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What Prohibition Has Done to America


What Prohibition Has Done to America

by Fabian Franklin
Copyright 1922,  Harcourt, Brace & Co., New York. 



THE Eighteenth Amendment forbids "the manufacture, sale or transportation of intoxicating liquors within, the importation thereof into, or the exportation thereof from the United States and all territory subject to the jurisdiction thereof for beverage purposes." The Volstead act declares that the phrase "intoxicating liquor," as used in the act, "shall be construed to include 'all liquors' containing one-half of one percentum or more of alcohol by volume which are fit for use for beverage purposes."

Since everybody knows that a drink containing one-half of one per cent. of alcohol is not in fact an intoxicating drink, a vast amount of indignation has been aroused, among opponents of National Prohibition, by this stretching of the letter of the Amendment. I have to confess that r cannot get excited over this particular phase of the Volstead legislation. There is, to be sure, something offensive about persons who profess to be peculiarly the exponents of high morality being willing to attain a practical end by inserting in a law a definition which declares a thing to be what in fact it is not; but the offense is rather one of form than of really important substance.

The Supreme Court has decided that Congress did not exceed its powers in making this definition of "intoxicating liquor"; and, while this does not absolve the makers of the law of the offense against strict truthfulness, it may rightly be regarded as evidence that the transgression was not of the sort that constituted a substantial usurpation--the assumption by Congress of a power lying beyond the limits of the grant conferred upon it by the Eighteenth Amendment. If Congress chooses to declare one-half of one per cent. as its notion of the kind of liquor beyond which there would occur a transgression of the Eighteenth Article of the Amendments to the Constitution, says the Supreme Court in effect, it may do so in the exercise of the power granted to it "to enforce this Article by appropriate legislation." Not a little effort has been expended by lawyers and legislators--State and national --upon the idea of bringing about a raising of the permitted percentage to 2.75. That figure appears to represent quite accurately the point at which, as a matter of fact, an alcoholic liquor becomes--in any real and practical sense--in the slightest degree intoxicating. But, except for the purpose of making something like a breach in the outer wall of the great Prohibition fortress--the purpose of showing that the control of the Prohibitionist forces over Congress or a State Legislature is not absolutely unlimited--this game is not worth the candle.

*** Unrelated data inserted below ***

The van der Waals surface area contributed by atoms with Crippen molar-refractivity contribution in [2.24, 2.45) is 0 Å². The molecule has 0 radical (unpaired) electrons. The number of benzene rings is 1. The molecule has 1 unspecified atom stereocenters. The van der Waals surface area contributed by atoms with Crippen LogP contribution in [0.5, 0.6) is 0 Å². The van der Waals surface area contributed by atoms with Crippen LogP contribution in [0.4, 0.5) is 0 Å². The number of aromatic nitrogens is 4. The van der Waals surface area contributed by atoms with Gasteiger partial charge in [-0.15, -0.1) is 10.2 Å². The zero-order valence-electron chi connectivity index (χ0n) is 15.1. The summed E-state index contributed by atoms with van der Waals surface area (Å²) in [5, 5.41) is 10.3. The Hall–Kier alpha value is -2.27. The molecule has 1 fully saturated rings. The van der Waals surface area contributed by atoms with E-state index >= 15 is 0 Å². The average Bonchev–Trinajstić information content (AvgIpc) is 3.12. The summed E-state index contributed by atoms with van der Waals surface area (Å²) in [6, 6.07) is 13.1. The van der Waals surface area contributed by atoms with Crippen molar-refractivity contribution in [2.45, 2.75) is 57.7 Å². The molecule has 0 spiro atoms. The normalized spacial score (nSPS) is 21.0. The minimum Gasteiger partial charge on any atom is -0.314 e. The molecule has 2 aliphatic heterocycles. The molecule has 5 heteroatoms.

To fight hard and long merely to get a concession like this, which is in substance no concession--to get permission to drink beer that is not beer and wine that is not wine--is surely not an undertaking worth the expenditure of any great amount of civic energy. A source of comfort was, however, furnished to advocates of a liberalizing of the Prohibition regime by the very fact that the Supreme Court did sanction so manifest a stretching of the meaning of words as is involved in a law which declares any beverage containing as much as one-half of one per cent. of alcohol to be an "intoxicating liquor." If a liquor that is not intoxicating can by Congressional definition be made intoxicating, it was pointed out, then by the same token a liquor that is intoxicating can by Congressional definition be made non-intoxicating. Accordingly, it has been held by many, if Congress were to substitute ten per cent., say, for one-half of one per cent., in the Volstead act, by which means beer and light wines would be legitimated, the Supreme Court would uphold the law and a great relief from the present oppressive conditions would by this very simple means be accomplished. What the Supreme Court would actually say of such a law I am far from bold enough to attempt to say. That the law would not be an execution of the intent of the Eighteenth Amendment is plain enough; and it would be a much more substantial transgression against its purpose than is the one-half of one per cent. enactment. Nevertheless it is quite possible that the Supreme Court would decide that this deviation to the right of the zero mark is as much within the discretion of Congress as was the Volstead deviation to the left. Certainly the possibility at least exists that this would be so. But whether this be so or not, it is quite plain that Congress, if it really wishes to do so, can put the country into the position where Prohibition will either draw the line above the beer-and-wine point or go out altogether. For if it were to pass an act repealing the Volstead law, and in a separate act, passed practically at the same time but after the repealing act, enact a ten per cent. prohibition law (or some similar percentage) what would be the result? Certainly there is nothing unconstitutional in repealing the Volstead act. There would have been nothing unconstitutional in a failure of Congress to pass any act enforcing the Eighteenth Amendment. The Supreme Court can put out of action a law that Congress has passed, on the ground of unconstitutionality; but it cannot put into action a law that Congress has not passed. And a law repealed is the same as a law that has not been passed. Thus if Congress really wished to legitimate beer and wine, it could do so; leaving it to the Supreme Court to declare whether a law prohibiting strong alcoholic drinks was or was not more of an enforcement of the Eighteenth Amendment than no law at all--for the only alternative the Court would have before it would be that law or nothing! I do not say that I favor this procedure; for it would certainly not be an honest fulfilment of the requirements of the Eighteenth Amendment. To have a law which professes to carry out an injunction of the Constitution but which does not do so is a thing to be deplored. But is it more to be deplored than to have a law which in its terms does carry out the injunction of the Constitution but which in its actual operation does no such thing? A law to the violation of which in a vast class of instances--the millions of instances of home brew--the Government deliberately shuts its eyes? A law the violation of which in the class of instances in which the Government does seriously undertake to enforce it--bootlegging, smuggling and moonshining--is condoned, aided and abetted by hundreds of thousands of our best citizens? It is, as I have said in an early chapter, a choice of evils; and it is not easy to decide between them. On the one hand, we have the disrespect of the Constitution involved in the enactment by Congress of a law which it knows to be less than a fulfilment of the Constitution's mandate. On the other hand we have the disrespect of the law involved in its daily violation by millions of citizens who break it without the slightest compunction or sense of guilt, and in the deliberate failure of the Government to so much as take cognizance of the most numerous class of those violations. In favor of the former course--the passing of a wine-and-beer law--it may at least be said that the offense, whether it be great or small, is committed once for all by a single action of Congress, which, if left undisturbed, would probably before long be generally accepted as taking the place of the Amendment itself. A law permitting wine and beer but forbidding stronger drinks would have so much more public sentiment behind it than the present law that it would probably be decently enforced, and not very widely resisted; and though such a law would be justly objected to as not an honest fulfilment of the Eighteenth Amendment, it would, I believe, in its practical effect, be far less demoralizing than the existing statute, the Volstead act. Accordingly, while I cannot view the enactment of such a law with unalloyed satisfaction, I think that, in the situation into which we have been put by the Eighteenth Amendment, the proposal of a wine-and-beer law to displace the Volstead law deserves the support of good citizens as a practical measure which would effect a great improvement on the present state of things.